This film beautifully demonstrates how much impact a single human life can have, and how important each and every one of us is. In the film, George is told “he’d be worth more dead than alive.” This is a stance that often features in arguments for euthanasia and abortion — but how can we know this? Why do we get to say that someone else’s life is worth less, or that our world would be better without them? Every human life has intrinsic value, from womb to tomb.


Tangerine (2015)

Tangerine is not a typical Christmas movie. There is no snow, no traditional family, and no ugly Christmas sweaters. Tangerine is, however, a beautiful movie that follows two best friends on Christmas Eve. It just so happens that these friends are two sex workers in a Hollywood donut shop looking for an ex-pimp.

This may not seem like a traditional Christmas film, but for many people, this is what Christmas looks like — a day like any other, with, perhaps, its small joys. Life is hard for trans people, for poor people, for Black people, and for sex workers. This year alone, roughly 41 trans or gender non-conforming people have been fatally shot or killed by other violent means. Tangerine showcases the lives of two people from one of the most marginalized groups in our society, Black trans sex workers, and proudly declares that their lives matter.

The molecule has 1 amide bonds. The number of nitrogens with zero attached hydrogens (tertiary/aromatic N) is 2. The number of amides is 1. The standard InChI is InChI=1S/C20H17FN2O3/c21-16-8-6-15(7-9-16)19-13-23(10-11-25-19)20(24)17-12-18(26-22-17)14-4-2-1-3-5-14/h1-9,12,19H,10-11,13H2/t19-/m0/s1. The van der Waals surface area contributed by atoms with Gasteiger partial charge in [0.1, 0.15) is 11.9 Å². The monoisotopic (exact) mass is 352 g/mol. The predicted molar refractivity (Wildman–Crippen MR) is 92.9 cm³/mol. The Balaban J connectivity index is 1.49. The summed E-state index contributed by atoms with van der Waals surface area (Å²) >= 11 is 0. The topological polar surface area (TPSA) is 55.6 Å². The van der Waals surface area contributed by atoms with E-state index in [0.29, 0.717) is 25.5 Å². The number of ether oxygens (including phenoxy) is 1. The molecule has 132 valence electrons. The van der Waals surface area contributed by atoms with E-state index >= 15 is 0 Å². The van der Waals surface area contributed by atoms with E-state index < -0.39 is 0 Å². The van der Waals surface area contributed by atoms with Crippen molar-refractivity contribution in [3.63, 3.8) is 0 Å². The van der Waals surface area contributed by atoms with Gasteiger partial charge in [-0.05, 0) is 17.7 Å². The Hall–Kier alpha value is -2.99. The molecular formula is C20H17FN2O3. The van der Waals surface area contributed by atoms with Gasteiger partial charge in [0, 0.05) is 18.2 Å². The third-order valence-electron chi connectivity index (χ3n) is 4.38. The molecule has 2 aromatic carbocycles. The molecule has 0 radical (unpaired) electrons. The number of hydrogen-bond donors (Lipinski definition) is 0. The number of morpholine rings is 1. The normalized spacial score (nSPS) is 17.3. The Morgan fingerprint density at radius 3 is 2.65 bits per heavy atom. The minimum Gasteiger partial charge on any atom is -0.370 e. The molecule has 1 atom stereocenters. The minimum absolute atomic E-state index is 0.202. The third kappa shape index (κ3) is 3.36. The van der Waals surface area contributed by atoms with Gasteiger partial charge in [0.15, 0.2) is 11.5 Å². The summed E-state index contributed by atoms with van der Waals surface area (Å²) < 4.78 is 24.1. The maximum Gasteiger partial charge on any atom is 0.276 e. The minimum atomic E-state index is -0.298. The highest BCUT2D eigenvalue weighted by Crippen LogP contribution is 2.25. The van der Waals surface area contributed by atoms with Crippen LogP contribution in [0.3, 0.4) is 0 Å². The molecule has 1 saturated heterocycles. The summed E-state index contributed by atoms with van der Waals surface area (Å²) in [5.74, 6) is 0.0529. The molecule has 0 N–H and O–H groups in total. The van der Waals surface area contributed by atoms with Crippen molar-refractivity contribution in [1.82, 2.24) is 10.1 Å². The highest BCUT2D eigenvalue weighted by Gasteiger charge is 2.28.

This film centers on a friendship that’s more like a family, a relationship that sustains two people through violence, trauma, and pain. Tangerine shows us that every life is worth it. Whether you have a white Christmas surrounded by family, or just a quiet evening in a laundromat with your best friend, your life matters.


A Charlie Brown Christmas (1965)